Wildlife: Support our bluebell appeal

Hertfordshire's wonderful ancient woodlands are under threat. The Herts and Middlesex Wildlife Trust asks for your support to raise �20,000 for woodland restoration...

WOODLANDS are a defining feature of our local landscape; naturally rich habitats, home to an amazing array of wildlife, including some of our rarest and most threatened species.

The problem is our woodland habitats are disappearing across Britain. The decline in traditional management techniques has had a dramatic effect – 44% of ancient woodland has been lost. As a result the future for many local species hangs in the balance.

We need to safeguard this irreplaceable natural resource.

With your support we can continue to manage and restore Hertfordshire’s woodlands for everyone to enjoy.

Every donation we receive to the Bluebell Appeal, however small, will make a real difference to our woodland management work.

Donate Now!• Donate online at www.hertswildlifetrust.org.uk/donate • Call our Donation Hotline on 01727 858901 • Post your cheque payable to ‘Herts and Middlesex Wildlife Trust’ to HMWT, FREEPOST 76, St Albans, Herts, AL3 4BR Visit www.hertswildlifetrust.org.uk/bluebellappeal to help us protect woodland habitats and their wildlife for the future.

Our fragile bluebellsYou might think that bluebells are common – hardly a struggling species. You’d be right if you were talking about the Spanish bluebell, which was introduced to the UK around 300 years ago and is capable of growing almost anywhere. Our smaller, bluer, more strongly scented native species is fussier though.

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It likes ancient broad-leaved woods, plenty of shade and spreads much more slowly than its Spanish relative, which has escaped from gardens and is now out-competing the natives. Inter-breeding between the Spanish bluebell and the English bluebell has created hybrids, which also threaten to oust the native variety from our woods.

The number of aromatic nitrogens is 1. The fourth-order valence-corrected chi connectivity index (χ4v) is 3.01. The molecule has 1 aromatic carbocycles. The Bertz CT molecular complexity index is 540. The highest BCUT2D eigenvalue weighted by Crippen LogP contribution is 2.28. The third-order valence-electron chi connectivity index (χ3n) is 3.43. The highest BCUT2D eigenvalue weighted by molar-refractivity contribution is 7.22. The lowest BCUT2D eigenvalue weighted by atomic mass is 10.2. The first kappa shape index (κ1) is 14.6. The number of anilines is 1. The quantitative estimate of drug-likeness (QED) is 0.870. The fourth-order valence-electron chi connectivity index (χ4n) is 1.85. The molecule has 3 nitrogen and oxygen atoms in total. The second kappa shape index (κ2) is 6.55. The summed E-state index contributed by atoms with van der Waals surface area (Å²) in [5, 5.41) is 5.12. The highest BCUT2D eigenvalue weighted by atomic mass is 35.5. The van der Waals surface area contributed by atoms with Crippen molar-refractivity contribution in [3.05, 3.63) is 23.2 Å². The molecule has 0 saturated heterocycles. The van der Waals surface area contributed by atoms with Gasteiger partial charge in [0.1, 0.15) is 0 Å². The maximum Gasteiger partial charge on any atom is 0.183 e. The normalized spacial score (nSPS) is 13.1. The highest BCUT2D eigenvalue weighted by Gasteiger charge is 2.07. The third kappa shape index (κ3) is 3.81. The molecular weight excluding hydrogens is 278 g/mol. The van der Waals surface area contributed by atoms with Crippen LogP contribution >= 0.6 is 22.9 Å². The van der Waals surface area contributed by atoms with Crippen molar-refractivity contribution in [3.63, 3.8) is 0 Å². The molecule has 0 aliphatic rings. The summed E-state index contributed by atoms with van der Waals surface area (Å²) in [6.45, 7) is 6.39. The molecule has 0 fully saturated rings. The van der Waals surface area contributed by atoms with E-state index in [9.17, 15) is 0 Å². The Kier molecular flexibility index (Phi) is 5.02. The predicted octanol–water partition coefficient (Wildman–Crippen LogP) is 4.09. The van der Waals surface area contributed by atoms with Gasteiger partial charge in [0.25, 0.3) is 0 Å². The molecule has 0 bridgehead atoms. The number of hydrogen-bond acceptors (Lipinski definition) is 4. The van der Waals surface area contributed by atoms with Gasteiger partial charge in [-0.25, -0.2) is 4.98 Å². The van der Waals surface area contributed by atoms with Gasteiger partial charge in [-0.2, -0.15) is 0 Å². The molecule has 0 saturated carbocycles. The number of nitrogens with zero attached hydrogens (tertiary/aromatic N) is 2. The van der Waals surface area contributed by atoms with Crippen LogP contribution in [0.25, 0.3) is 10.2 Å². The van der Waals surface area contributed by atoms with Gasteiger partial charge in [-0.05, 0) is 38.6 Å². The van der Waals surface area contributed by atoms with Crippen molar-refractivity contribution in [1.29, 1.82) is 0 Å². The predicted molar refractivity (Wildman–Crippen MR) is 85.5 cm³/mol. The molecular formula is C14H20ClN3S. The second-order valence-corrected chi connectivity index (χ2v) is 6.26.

You get an idea of the fragility of the English bluebell when you take a look at how long the plant takes to grow and spread – around five years from seed to flower, and in 30 years they might not manage to spread more than 150 feet. Couple all this to the loss of our ancient woodlands and you can see how easily we might lose this beautiful wildflower from our landscape.

Wildflower walks

Spring is such a wonderful time of year to visit your local woodland nature reserve, the floor covered in a blanket of beautiful bluebells and other wildflowers. Join us on a guided walk and see them for yourself! Your �3 donation will go straight to The Bluebell Appeal.

Diary dates

Thursday May 5 and Sunday May 8POTTERS BARJoin the Warden June Redgrave at Gobions Wood Nature Reserve and enjoy the stunning sight of the bluebells in this ancient woodland. Meet at the car park, Gobions Open Space. 2pm. Booking essential. Donation: �3 towards our Bluebell Appeal.

Saturday May 14 HERTFORD HEATHCome on a spring walk at Balls Wood Nature Reserve to see the wildflowers, including the rare herb paris. You will also get a chance to see the work we’ve been doing over the winter. Meet on the green next to the College Arms pub, Hertford Heath at 2.30pm. Booking essential. Donation: �3 towards our Bluebell Appeal.To book, call Sarah Buckingham on 01727 858901 x 228 or email info@hmwt.org

Herts and Middlesex Wildlife Trusts

To visit any of our nature reserves or to find out more about our work, contact us on 01727 858901, email info@hmwt.org or visit www.hertswildlifetrust.org.uk